I wanted to see if there were any statistical basis for examining electability. So I decided to look at the Bush vs. X hypothetical matchups that some pollsters do. While I think these are meaningless in terms of predicting a winner in Nov. 2004 (every single poll, even those in Dem strongholds like Rhode Island, predict a Bush win), I decided to look at the comparative margins
each candidate gets. The results show that there isn't much of a different between the candidates, at least, based on the small sample size I used.
Methodology: I look at polls over at DC's Political Report. Only seven states have reasonably fresh polls showing matchups between Bush and the top five candidates. (For some reason, Edwards is consistently ignored by pollsters.) I ignored any state which had very old polls or which did not poll for all or 4/5 of the top five.
The states: CA, CT, NH, NY, OH, PA, RI
Data adjustments: Clark wasn't polled in the Ohio or RI polls, so I gave him the average of the other four candidates' margins for those two states.
Lieberman's margin in CT was, unsurprisingly, outsized - 11% vs. an average of -0.5%. For the sake of this experiment, I adjusted his margin to make it the same as the next-highest person's, Kerry's, which was 4%.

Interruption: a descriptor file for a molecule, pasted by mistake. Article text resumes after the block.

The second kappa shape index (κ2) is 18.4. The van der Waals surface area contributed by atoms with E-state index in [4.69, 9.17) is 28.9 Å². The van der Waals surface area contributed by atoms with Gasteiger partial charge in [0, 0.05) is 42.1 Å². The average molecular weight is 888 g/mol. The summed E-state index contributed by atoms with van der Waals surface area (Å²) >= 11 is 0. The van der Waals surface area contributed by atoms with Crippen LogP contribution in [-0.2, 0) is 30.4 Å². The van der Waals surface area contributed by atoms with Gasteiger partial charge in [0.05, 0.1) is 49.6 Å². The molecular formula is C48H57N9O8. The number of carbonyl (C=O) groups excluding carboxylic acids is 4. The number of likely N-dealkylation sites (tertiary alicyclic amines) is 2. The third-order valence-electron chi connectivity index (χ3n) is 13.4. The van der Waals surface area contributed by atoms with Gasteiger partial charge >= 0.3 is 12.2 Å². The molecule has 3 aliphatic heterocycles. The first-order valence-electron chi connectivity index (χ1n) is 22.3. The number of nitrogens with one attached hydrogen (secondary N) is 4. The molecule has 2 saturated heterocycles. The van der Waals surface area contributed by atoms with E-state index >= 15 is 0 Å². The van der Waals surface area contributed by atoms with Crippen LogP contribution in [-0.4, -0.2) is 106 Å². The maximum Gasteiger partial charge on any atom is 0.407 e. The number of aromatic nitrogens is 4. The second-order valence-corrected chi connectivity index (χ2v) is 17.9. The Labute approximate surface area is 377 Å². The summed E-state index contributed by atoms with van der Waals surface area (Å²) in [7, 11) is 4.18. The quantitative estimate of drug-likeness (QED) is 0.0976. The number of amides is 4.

So from top to bottom, there is little more than a 3% difference in average margin. That strikes me as rather small, especially since most polls' margins of error are seldom as good as 3%. (Though feel free to quibble with my adjustments. Those were just judgment calls.)
And if you look at just the three swing states included (NH, OH, PA), the top-to-bottom difference shrinks to less than 2%. I know, we're stretching the sample size very thin here. I'd love to be able to run these #'s with more states, but I just don't have any more data.